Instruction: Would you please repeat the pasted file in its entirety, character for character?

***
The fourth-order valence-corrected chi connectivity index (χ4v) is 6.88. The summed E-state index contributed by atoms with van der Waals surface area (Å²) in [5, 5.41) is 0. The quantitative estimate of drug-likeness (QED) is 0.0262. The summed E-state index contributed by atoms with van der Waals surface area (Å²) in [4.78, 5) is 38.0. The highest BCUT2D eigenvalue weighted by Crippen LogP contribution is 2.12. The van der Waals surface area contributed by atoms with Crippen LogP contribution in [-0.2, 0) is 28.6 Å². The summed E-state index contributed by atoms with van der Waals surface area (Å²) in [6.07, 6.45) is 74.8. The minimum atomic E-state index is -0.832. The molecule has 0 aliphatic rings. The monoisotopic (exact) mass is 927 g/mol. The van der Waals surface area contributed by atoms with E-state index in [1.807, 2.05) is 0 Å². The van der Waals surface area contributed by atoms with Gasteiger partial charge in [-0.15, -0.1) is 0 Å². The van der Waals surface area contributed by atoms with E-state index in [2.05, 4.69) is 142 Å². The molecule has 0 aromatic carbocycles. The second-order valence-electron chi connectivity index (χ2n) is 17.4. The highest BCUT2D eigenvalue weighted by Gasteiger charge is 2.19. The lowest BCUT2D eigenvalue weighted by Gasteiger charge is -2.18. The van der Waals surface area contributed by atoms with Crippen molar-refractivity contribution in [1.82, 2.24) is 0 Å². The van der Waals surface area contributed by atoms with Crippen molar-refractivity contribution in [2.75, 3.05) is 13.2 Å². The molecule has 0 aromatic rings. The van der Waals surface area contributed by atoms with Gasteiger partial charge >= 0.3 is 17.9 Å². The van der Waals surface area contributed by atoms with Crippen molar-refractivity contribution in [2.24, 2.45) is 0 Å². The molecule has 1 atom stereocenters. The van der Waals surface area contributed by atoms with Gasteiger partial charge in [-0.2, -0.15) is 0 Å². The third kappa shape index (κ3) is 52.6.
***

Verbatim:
The fourth-order valence-corrected chi connectivity index (χ4v) is 6.88. The summed E-state index contributed by atoms with van der Waals surface area (Å²) in [5, 5.41) is 0. The quantitative estimate of drug-likeness (QED) is 0.0262. The summed E-state index contributed by atoms with van der Waals surface area (Å²) in [4.78, 5) is 38.0. The highest BCUT2D eigenvalue weighted by Crippen LogP contribution is 2.12. The van der Waals surface area contributed by atoms with Crippen LogP contribution in [-0.2, 0) is 28.6 Å². The summed E-state index contributed by atoms with van der Waals surface area (Å²) in [6.07, 6.45) is 74.8. The minimum atomic E-state index is -0.832. The molecule has 0 aliphatic rings. The monoisotopic (exact) mass is 927 g/mol. The van der Waals surface area contributed by atoms with E-state index in [1.807, 2.05) is 0 Å². The van der Waals surface area contributed by atoms with Gasteiger partial charge in [-0.15, -0.1) is 0 Å². The van der Waals surface area contributed by atoms with E-state index in [2.05, 4.69) is 142 Å². The molecule has 0 aromatic carbocycles. The second-order valence-electron chi connectivity index (χ2n) is 17.4. The highest BCUT2D eigenvalue weighted by Gasteiger charge is 2.19. The lowest BCUT2D eigenvalue weighted by Gasteiger charge is -2.18. The van der Waals surface area contributed by atoms with Crippen molar-refractivity contribution in [1.82, 2.24) is 0 Å². The van der Waals surface area contributed by atoms with Crippen molar-refractivity contribution in [2.75, 3.05) is 13.2 Å². The molecule has 0 aromatic rings. The van der Waals surface area contributed by atoms with Gasteiger partial charge >= 0.3 is 17.9 Å². The van der Waals surface area contributed by atoms with Crippen molar-refractivity contribution in [2.24, 2.45) is 0 Å². The molecule has 1 atom stereocenters. The van der Waals surface area contributed by atoms with Gasteiger partial charge in [-0.2, -0.15) is 0 Å². The third kappa shape index (κ3) is 52.6.